The goal of this Thesis is to provide observational constraints for models (1)of massive star formation and (2)of the evolution of interstellar material on galactic scales. Interstellar material in three star- forming regions, ρ Oph, Cep OB2, and Cep OB3, is probed through a study of absorption lines against the continua of background stars. High-resolution spectra (at ∼1.3 1.7 km s-1) of interstellar CN, CH, CH+, Ca I, Ca II, and K I absorption lines toward 29 lines of sight are presented. The velocity component structure of each species, as well as equivalent width and line width for each component, are obtained by analyzing the spectra. Values of equivalent width are converted into column densities using curves of growth. A dozen possible correlations between b- values and column densities among species for individual velocity components, not total columns along a line of sight as in the past, are examined. The study shows various levels of correlations which are interpreted in terms of cloud structure. The analysis reveals that there are two kinds of CH in diffuse molecular gas: CN-like CH, which is associated with CN, and CH+-like CH, which is related to CH+. Disentangling the amount of CH in each appears possible when utilizing the relation between columns of CH+-like CH and CH+. The distribution of species and the depletion of Ca and K were also examined. The results show that different species are mainly distributed in environments with different gas density, with CN absorption arising from the densest gas, CH and K I absorption from gas with high- to moderately high- density, CH+ and Ca I absorption from intermediate density gas, and Ca II absorption from gas with intermediate and low density. Both Ca and K are depleted onto grains in high density gas, but with different dependences on local gas density. Gas densities for components where CN was detected were inferred from a chemical model. Analysis of cloud structure indicates that our data are generally consistent with the large-scale structure suggested by maps of CO radio emission. On small scales, the gas density is seen to vary by factors greater than 5.0 over scales of ∼ 10,000 AU. Global aspects of the effects on star formation could be discerned as well. Comparison of results for individual star-forming regions shows that cloud systems associated with ρ Oph and Cep OB2 share some similarities, such as b-values for species, and molecular mass of each star-forming cloudlet. On the other hand, clouds associated with Cep OB3 seem quite different because they have lower mean density, lower molecular mass, and possibly lower star-forming efficiency. We suggest these differences may arise from different star formation histories.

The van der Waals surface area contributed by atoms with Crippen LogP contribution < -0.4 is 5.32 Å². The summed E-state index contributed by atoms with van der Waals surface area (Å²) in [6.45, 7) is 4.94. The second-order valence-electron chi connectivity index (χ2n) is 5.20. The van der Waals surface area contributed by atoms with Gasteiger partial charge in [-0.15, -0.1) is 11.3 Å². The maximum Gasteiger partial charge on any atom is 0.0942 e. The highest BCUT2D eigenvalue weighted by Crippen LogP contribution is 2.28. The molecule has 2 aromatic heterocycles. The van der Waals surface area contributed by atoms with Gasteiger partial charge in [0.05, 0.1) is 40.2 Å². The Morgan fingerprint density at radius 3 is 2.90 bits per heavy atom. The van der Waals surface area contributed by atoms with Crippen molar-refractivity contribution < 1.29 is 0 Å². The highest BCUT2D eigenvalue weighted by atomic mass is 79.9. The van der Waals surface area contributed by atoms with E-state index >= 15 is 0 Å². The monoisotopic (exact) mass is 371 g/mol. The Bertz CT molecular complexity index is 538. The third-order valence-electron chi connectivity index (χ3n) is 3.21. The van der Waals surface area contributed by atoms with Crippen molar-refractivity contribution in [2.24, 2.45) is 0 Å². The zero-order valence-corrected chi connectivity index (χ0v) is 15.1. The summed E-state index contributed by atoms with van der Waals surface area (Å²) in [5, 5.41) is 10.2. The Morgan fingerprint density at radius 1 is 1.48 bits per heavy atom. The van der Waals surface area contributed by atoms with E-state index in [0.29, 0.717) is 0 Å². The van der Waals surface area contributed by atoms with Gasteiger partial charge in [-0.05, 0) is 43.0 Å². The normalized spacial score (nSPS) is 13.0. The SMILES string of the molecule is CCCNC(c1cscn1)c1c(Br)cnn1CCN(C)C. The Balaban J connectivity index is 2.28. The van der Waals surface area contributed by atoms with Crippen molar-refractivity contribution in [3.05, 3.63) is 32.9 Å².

- Pub Date:
- Physics: Astronomy and Astrophysics